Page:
"For your life—such as is left of it—you may thank Herr Doktor Kreiss," he told Chet. "I thought at first you would have attempted to kill us." His smile, as he regarded them, seemed to Chet to be entirely evil. "You were near death twice, my dear Herr Bullard; and the danger is not entirely removed.

"'Forty-seven hours' you have said; in forty-seven hours you will land us on the Dark Moon. If you do not,"—he raised the pistol suggestively—"remember that the pilot, Max, can always take us back to Earth. You are not indispensable."

Chet looked at the dark face and its determined and ominous scowl. "You're a cheerful sort of soul, aren't you?" he demanded. "Do you have any faint idea of what a job this is? Do you know we will shoot another two hundred thousand miles straight out before I can check this ship? Then we come back; and meanwhile the Dark Moon has gone on its way. Had you thought that there's a lot of room to get lost in out here?"

"Forty-seven hours!" said Schwartzmann. "I would advise that you do not lose your way."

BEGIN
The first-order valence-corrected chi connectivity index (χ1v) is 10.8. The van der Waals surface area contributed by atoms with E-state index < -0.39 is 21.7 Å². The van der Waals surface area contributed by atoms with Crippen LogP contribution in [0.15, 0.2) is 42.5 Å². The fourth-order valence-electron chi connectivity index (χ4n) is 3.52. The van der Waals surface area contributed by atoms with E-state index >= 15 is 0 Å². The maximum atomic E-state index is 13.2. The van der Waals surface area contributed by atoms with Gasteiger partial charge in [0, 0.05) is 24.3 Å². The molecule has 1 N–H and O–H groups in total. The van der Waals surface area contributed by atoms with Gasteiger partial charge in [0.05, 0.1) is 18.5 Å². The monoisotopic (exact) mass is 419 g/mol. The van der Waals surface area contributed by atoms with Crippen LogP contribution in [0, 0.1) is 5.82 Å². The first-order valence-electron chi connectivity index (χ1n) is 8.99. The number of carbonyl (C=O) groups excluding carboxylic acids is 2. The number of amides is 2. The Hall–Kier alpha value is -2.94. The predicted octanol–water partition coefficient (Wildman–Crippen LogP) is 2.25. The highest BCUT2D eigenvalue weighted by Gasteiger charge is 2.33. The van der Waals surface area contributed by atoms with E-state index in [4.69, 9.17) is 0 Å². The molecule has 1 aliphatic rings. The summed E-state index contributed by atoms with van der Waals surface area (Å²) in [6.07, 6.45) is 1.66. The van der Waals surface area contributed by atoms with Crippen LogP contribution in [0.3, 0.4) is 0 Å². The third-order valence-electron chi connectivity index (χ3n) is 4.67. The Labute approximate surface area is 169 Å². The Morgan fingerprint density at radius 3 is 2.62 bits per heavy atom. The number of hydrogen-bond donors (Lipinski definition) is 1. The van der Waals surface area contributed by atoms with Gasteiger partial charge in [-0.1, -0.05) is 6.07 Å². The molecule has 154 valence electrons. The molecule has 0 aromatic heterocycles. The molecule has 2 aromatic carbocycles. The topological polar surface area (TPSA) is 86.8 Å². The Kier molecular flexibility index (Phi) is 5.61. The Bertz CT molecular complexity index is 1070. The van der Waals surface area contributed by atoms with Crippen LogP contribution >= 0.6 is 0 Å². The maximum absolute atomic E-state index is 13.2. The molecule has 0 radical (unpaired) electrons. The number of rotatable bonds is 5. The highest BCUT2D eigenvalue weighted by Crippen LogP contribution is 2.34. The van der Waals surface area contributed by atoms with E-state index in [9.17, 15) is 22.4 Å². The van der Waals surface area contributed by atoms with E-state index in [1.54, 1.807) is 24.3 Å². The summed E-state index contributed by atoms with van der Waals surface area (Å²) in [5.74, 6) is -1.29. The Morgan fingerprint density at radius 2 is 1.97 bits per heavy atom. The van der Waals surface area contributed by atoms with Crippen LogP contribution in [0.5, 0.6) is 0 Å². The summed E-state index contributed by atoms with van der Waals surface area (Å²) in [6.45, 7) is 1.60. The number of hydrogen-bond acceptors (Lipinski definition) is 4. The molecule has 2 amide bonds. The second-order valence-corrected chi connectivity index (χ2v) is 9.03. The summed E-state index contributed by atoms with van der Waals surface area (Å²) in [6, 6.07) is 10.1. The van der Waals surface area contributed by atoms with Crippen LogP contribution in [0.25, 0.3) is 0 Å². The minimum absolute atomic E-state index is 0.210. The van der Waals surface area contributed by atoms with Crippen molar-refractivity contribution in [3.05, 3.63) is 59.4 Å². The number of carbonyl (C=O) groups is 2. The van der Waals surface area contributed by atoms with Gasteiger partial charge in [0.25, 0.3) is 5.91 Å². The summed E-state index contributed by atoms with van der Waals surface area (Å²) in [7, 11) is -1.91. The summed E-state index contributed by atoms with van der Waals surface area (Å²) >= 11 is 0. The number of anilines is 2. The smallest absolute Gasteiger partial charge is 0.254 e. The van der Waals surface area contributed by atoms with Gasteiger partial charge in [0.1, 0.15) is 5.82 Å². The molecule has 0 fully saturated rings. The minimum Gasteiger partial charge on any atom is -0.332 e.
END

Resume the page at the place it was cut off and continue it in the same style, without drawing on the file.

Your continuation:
Chet shot one quizzical glance at Harkness.

"That," he said, "makes it practically unanimous."

Schwartzmann, with an elaborate show of courtesy, escorted Diane Delacouer to a cabin where she might rest. At a questioning look between Diane and Harkness, their captor reassured them.

"Mam'selle shall be entirely safe," he said. "She may join you here whenever she wishes. As for you,"—he was speaking to Harkness—"I will permit you to stay here. I could tie you up but this iss not necessary."

And Harkness must have agreed that it was indeed unnecessary, for either Kreiss or Max, or some other of Schwartzmann's men, was at his side continuously from that moment on.

Chet would have liked a chance for a quiet talk and an exchange of ideas. It seemed that somewhere, somehow, he should be able to find an answer to their problem. He stared moodily out into the blackness ahead, where a distant star was seemingly their goal. Harkness stood at his side or paced back and forth in the little room, until he threw himself, at last, upon a cot.

And always the great stern-blast roared; muffled by the insulated walls, its unceasing thunder came at last to be unheard. To the pilot there was neither sound nor motion. His directional sights were unswervingly upon that distant star ahead. Seemingly they were suspended, helpless and inert, in a black void. But for the occasional glowing masses of strange living substance that flashed past in this ocean of space, he must almost have believed they were motionless—a dead ship in a dead, black night.